As you’re working on Greenifying your home and business, do you think about it as you toss another load of clothes from the washer into the dryer? You might have to go to the hardware store and special order them, but clothespins and the clothesline used to be the most basic and utilitarian components of a backyard.
When Americans finally got a chicken in every pot and a washer and dryer in every home, clotheslines began to represent poverty. A laundry line in the backyard was the norm in the 1970’s, but in the last 20 years became “just something that the lower classes did.” Communities outlawed them for the negative connotation that they offered to passersby.
In doing so, it’s almost impossible to calculate how much energy has been used to dry clothes. And most of those clothes could have been just easily and far more energy efficiently dried on a clothesline. Did you know that dryers are by far the most wasteful appliance in the house, gobbling up 6% of your electric bill?
Now, a group calling itself “Project Laundry List” is successfully lobbying state governments to allow you to dry your duds any way you wish. So far, Florida, Utah, and Colorado have all supported "right-to-dry" laws. Change is in the wind, along with a lot more sheets, socks and underwear.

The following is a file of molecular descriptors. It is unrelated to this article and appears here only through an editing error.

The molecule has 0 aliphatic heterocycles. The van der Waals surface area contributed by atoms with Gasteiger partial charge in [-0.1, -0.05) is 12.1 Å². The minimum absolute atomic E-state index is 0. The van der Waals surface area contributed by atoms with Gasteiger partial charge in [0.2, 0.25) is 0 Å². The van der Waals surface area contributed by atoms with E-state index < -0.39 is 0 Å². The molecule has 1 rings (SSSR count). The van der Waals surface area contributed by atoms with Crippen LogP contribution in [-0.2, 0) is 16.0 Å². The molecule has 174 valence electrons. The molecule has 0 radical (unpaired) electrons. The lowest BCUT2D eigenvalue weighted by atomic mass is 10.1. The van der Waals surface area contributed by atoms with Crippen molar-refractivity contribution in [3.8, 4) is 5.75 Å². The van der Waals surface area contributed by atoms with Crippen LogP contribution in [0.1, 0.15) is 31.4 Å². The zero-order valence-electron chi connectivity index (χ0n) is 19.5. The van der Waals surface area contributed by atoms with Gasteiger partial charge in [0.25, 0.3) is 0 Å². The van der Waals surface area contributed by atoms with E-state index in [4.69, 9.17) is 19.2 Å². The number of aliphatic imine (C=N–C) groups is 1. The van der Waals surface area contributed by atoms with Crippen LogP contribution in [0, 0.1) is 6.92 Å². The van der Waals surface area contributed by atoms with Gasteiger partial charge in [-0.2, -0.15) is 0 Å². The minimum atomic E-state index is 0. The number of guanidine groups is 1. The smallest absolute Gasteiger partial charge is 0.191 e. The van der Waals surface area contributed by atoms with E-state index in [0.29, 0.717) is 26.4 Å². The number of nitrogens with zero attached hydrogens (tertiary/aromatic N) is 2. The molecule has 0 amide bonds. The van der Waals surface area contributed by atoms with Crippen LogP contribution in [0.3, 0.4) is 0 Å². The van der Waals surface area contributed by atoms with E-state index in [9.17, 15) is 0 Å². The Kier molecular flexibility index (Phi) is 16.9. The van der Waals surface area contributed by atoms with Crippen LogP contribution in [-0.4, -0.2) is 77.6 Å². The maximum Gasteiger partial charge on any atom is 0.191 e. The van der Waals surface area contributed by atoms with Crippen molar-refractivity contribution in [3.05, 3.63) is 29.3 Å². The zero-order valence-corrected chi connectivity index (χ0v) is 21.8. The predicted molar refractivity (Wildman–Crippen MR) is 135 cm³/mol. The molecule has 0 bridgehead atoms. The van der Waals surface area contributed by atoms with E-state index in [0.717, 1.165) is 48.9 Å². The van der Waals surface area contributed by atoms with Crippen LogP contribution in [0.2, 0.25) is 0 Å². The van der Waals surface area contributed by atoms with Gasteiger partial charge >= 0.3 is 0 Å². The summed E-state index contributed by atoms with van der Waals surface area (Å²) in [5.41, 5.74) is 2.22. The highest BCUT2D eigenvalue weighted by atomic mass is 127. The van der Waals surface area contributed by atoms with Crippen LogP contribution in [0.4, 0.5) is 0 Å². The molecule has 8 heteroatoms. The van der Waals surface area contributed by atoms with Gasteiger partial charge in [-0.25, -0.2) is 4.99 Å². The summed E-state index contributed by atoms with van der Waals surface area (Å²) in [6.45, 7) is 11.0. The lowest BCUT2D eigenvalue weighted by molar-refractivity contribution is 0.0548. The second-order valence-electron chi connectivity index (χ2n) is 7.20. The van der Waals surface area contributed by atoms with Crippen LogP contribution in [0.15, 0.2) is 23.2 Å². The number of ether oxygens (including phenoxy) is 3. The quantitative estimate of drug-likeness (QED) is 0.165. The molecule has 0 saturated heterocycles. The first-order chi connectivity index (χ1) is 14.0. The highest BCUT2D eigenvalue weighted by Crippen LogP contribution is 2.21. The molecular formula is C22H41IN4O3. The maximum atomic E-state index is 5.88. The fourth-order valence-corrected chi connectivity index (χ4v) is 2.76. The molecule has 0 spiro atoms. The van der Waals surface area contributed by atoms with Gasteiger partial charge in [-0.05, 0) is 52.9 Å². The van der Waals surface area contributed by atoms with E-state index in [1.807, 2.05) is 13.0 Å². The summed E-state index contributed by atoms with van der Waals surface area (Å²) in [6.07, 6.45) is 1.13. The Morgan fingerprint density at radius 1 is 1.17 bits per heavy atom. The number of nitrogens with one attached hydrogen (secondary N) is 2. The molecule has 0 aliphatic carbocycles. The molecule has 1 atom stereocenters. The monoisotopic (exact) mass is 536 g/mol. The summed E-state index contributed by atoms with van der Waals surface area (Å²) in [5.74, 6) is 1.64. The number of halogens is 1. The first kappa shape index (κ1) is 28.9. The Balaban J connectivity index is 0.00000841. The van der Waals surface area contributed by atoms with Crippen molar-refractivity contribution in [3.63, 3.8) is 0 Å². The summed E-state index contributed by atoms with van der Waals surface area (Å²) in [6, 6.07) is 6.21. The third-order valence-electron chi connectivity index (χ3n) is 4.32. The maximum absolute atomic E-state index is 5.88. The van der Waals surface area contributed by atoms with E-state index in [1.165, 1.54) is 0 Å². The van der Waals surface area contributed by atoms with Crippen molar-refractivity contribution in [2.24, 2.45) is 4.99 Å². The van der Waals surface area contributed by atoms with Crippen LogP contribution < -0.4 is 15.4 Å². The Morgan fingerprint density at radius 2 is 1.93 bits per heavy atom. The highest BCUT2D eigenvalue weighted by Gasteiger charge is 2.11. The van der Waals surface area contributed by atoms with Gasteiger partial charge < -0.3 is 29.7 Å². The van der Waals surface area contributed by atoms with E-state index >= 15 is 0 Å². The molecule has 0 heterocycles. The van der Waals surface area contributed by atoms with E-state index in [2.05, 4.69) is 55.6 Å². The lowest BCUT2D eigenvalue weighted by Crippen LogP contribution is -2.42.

And just so you are aware, here are some clothes-conscious facts. Hanging your clothes on a line to dry is better for them. Colors linger longer, giving your clothes a longer life. The fabric holds up longer--dryer lint, after all, is nothing but a thin layer that has been sheared from your clothes. The high heat of a dryer can also play havoc with the size of your clothes, so that something with a perfect fit comes out misshapen or, worse, six sizes smaller.
So this year’s big push to Greenify might see you looking in grandma’s closet. Keep searching, because grandma never throws out anything, including her clothespins.